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Volume XIV, Number 1 & 2, Spring 2008
Issue Topic: Building the Future of Family Involvement
Helen Westmoreland of HFRP reviews Only Connect: The Way to Save Our Schools by Rudy Crew. An interview with Dr. Crew can be found on pages 20–21 of this issue.
“One teacher up at the front of the room with a pointer can’t make all the connections that a twenty-first century education requires. But we all carry the light of our particular knowledge, and Connected Schools ask each of us to focus that light on the place called school so our children can see the world around them with the clarity and courage they’ll need.”1
In Only Connect: The Way to Save Our Schools, Dr. Rudy Crew, superintendent of the Miami-Dade County Public Schools, articulates a powerful vision for public education built on the premise that schools must look past their real and imagined walls and connect with the world around them. Young people, he argues, need to be able to connect their learning to the real world to be productive citizens; educators need to connect to their students to teach and inspire them; and schools need to connect to families and communities to both leverage other resources and to build accountability. Only Connect describes a need for a shared responsibility for education and makes a plea for all stakeholders to demonstrate a commitment to educating our nation’s young people.
At the core of Crew’s vision are “Connected Schools”—schools that are “connected in the intimate, functional way the heart works within our bodies” to families, businesses, community institutions, and others outside the school.2 Though the book also addresses such topics as standards, assessment, and the role of the federal government in ensuring students receive a quality education, this review hones in on how Only Connect proposes that schools redefine their relationship with families and the community through Connected Schools.
Forging Connections With Families
At the heart of Connected Schools is the twofold belief that (a) families are critical to the work of educating young people and (b) schools must take the first step toward helping families realize their potential. “I don’t care where it’s located, how poor its families are,” Crew writes. “If you can get a critical mass of engaged, thoughtful, and knowledgeable parents to participate on a consistent basis, that school will be successful.” He argues that schools should not only welcome but also foster the development of what he coins “Demand Parents.” As opposed to “Supply Parents”—passive recipients of education—Demand Parents “demand things from their schools because they understand that they are indeed owed something and it is their responsibility to get it for their children.”3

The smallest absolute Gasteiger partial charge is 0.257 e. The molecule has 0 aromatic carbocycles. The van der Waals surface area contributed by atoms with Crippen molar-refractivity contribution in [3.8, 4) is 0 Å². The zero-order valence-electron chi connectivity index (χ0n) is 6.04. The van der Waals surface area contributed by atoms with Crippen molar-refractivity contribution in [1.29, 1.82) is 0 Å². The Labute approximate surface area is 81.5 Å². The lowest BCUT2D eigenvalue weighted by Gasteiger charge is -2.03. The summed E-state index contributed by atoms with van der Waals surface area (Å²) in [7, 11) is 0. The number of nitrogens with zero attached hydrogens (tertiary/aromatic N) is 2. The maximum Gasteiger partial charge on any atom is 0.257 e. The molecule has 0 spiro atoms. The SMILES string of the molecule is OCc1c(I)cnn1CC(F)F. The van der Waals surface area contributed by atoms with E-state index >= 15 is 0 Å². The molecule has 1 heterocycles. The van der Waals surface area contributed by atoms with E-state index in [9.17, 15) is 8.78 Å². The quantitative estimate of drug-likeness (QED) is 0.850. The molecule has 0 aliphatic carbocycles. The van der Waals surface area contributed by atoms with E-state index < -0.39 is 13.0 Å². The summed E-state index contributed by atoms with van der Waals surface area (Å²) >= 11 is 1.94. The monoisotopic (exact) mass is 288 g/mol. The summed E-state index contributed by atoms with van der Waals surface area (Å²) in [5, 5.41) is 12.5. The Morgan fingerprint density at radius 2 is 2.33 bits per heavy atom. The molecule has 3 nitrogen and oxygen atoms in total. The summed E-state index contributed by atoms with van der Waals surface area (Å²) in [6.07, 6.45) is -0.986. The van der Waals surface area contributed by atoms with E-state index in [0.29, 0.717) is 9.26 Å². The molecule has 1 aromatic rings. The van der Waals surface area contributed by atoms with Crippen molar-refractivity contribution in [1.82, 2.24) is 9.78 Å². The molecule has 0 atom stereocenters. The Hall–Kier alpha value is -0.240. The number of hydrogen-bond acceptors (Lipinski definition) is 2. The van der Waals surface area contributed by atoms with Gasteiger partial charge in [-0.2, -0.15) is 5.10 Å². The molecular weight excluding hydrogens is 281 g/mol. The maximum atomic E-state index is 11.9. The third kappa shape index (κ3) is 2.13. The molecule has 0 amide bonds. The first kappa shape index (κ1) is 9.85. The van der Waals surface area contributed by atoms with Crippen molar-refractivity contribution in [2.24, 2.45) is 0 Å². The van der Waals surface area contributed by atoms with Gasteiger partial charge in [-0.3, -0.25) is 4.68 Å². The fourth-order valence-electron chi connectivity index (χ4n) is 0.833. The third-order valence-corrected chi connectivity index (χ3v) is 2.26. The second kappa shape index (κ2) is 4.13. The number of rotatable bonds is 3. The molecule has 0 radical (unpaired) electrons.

Not only do Demand Parents hold their schools accountable, but they also share in the responsibility of helping their children learn. Not all parents know that there is a role for them in education, and, Crew argues, it is the responsibility of the school system to help them realize this role. Connected Schools are founded on the belief that all children can learn and all parents can teach.
In Miami-Dade County, Crew is working to build a cadre of Demand Parents through an initiative called the Parent Academy. Intended to help parents “cross the bridge” from home to school, this initiative offers classes on early childhood, health and wellness, helping children learn, financial skills, languages, parenting skills, personal growth, and technology at locations throughout the community. Designed by asking parents what they wanted and needed, both for themselves and for their children, the Parent Academy served over 28,000 parents in its first 2 years.
The Heart of Their Community
Only Connect also emphasizes the role of the community, including businesses and higher education. Crew argues for “mutuality of service delivery” to guide these relationships—that is, that the resources school districts receive from these partners (and from the government) should be seen as an exchange of services. He explains: “I wanted to redefine the role schools play in the community. I wanted the whole city plugged into the culture of its schools, and the schools plugged into the city.”4 To this end, when he first arrived in Miami-Dade County, Crew sought out business leaders and local public officials and asked how their efforts could converge with those of the school system. Through roundtable discussions of common interests and a series of written partnership agreements with business leaders, Crew embraced accountability to make the most of community partnerships.
Only Connect details these strategies and other concrete recommendations for families, communities, schools, and other stakeholders. The book makes a compelling case for why our nation must re-envision, not reform, its public education system, and for how Crew’s vision can play out in districts across the country.
Helen Westmoreland, Research Analyst, HFRP